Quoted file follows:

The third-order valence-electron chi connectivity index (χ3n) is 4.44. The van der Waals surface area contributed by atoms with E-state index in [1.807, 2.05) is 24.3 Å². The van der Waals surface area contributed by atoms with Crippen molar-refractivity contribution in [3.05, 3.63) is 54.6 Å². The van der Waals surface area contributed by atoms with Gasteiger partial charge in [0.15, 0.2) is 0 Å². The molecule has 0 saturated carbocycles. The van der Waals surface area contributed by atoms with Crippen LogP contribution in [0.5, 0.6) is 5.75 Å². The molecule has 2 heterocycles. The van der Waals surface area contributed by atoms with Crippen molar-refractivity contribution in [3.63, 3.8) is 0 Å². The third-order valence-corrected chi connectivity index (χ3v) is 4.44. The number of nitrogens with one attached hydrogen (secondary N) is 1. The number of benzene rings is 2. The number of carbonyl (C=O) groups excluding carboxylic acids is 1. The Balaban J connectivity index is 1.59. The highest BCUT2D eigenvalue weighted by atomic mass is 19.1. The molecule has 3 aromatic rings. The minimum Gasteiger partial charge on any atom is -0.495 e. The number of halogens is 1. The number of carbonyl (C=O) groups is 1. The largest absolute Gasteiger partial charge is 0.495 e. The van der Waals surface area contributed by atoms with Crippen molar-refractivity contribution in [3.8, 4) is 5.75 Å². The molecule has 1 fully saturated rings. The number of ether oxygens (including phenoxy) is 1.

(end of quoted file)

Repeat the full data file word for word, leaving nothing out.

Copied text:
The third-order valence-electron chi connectivity index (χ3n) is 4.44. The van der Waals surface area contributed by atoms with E-state index in [1.807, 2.05) is 24.3 Å². The van der Waals surface area contributed by atoms with Crippen molar-refractivity contribution in [3.05, 3.63) is 54.6 Å². The van der Waals surface area contributed by atoms with Gasteiger partial charge in [0.15, 0.2) is 0 Å². The molecule has 0 saturated carbocycles. The van der Waals surface area contributed by atoms with Crippen LogP contribution in [0.5, 0.6) is 5.75 Å². The molecule has 2 heterocycles. The van der Waals surface area contributed by atoms with Crippen molar-refractivity contribution in [3.63, 3.8) is 0 Å². The third-order valence-corrected chi connectivity index (χ3v) is 4.44. The number of nitrogens with one attached hydrogen (secondary N) is 1. The number of benzene rings is 2. The number of carbonyl (C=O) groups excluding carboxylic acids is 1. The Balaban J connectivity index is 1.59. The highest BCUT2D eigenvalue weighted by atomic mass is 19.1. The molecule has 3 aromatic rings. The minimum Gasteiger partial charge on any atom is -0.495 e. The number of halogens is 1. The number of carbonyl (C=O) groups is 1. The largest absolute Gasteiger partial charge is 0.495 e. The van der Waals surface area contributed by atoms with Crippen molar-refractivity contribution in [3.8, 4) is 5.75 Å². The molecule has 1 fully saturated rings. The number of ether oxygens (including phenoxy) is 1.